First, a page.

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There's a whole history of NASA planning buildings on the moon, but if you want something semi-conventional:

Steel and glass

Very future-present. Entirely inorganic. Requires only iron (very common planetary mineral) and silica, which need to be purified. This is usually done by reacting with carbon, but if carbon is scarce other reducing agents exist and can be recycled.

Plastic

If you can get carbon from somewhere, like the atmosphere, then you can chain it together to produce light modular structures made from polymers.

Other Ceramics

Clay is inorganic, although produced by running-water ancient processes. There's a whole range of other materials that can be made through "firing" processes, and tend to be very hard.

Carved Basalt

Inca-style. Especially with modern cutting technology. It's not as easy to work with as concrete and tends to produce low, massive buildings, but they don't have to be that way with modern techniques and the use of some structural steel.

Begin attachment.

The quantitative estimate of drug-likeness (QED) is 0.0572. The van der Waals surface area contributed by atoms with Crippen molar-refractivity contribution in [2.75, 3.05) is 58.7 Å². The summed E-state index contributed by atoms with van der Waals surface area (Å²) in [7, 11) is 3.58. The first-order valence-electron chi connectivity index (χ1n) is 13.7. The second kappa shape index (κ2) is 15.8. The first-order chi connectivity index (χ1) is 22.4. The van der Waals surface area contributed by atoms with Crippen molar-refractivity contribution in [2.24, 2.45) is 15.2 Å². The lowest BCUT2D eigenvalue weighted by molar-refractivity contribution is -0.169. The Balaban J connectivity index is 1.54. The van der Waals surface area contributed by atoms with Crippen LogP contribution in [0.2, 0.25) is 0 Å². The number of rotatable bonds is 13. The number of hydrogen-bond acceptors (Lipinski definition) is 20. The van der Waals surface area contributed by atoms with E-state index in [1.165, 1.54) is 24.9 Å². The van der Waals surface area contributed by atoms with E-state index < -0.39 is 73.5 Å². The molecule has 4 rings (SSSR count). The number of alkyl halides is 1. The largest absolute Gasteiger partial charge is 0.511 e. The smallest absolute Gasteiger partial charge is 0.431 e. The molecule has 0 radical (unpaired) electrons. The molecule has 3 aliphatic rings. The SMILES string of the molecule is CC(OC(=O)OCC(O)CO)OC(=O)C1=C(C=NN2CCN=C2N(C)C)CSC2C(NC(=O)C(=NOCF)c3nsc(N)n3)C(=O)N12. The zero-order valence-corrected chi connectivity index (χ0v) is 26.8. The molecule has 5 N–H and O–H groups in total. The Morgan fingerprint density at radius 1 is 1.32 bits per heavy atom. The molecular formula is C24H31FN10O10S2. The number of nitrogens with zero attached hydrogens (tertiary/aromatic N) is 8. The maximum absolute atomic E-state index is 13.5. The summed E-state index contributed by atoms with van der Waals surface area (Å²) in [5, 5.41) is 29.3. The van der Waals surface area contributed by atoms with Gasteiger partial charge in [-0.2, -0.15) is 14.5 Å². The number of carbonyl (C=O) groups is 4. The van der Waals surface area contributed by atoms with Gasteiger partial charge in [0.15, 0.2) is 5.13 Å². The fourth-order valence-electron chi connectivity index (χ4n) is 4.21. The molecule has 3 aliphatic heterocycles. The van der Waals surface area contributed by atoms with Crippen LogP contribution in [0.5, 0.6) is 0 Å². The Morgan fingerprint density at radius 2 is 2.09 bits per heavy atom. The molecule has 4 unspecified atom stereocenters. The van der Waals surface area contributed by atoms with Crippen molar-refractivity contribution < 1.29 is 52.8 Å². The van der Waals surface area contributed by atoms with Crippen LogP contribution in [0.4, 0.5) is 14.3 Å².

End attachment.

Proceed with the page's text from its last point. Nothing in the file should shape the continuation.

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  • $\begingroup$ Plastics are basically frozen petroleum made of long organic hydrocarbon chains and tweaked a bit. You would be hard pressed to make it on a lifeless planet. $\endgroup$ – ohwilleke Feb 17 '17 at 15:09
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    $\begingroup$ If you can get carbon and hydrogen? Then you just need to run it through the Fischer-Troph process. Requires energy input, but then so does everything. Carbon may be available as carbonate rocks: planetary.org/blogs/emily-lakdawalla/2010/2540.html $\endgroup$ – pjc50 Feb 17 '17 at 16:16
  • $\begingroup$ But they...what? $\endgroup$ – Brian Rogers Feb 17 '17 at 17:25
  • $\begingroup$ @BrianRogers oops, fixed! $\endgroup$ – pjc50 Feb 17 '17 at 18:58
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One of the oldest builing materials is Loam. It has good strength and can be used for walls and even bigger builings by using it in combination with some pillars. (You must protect it from water aswell)

It even helps with good room humidity :)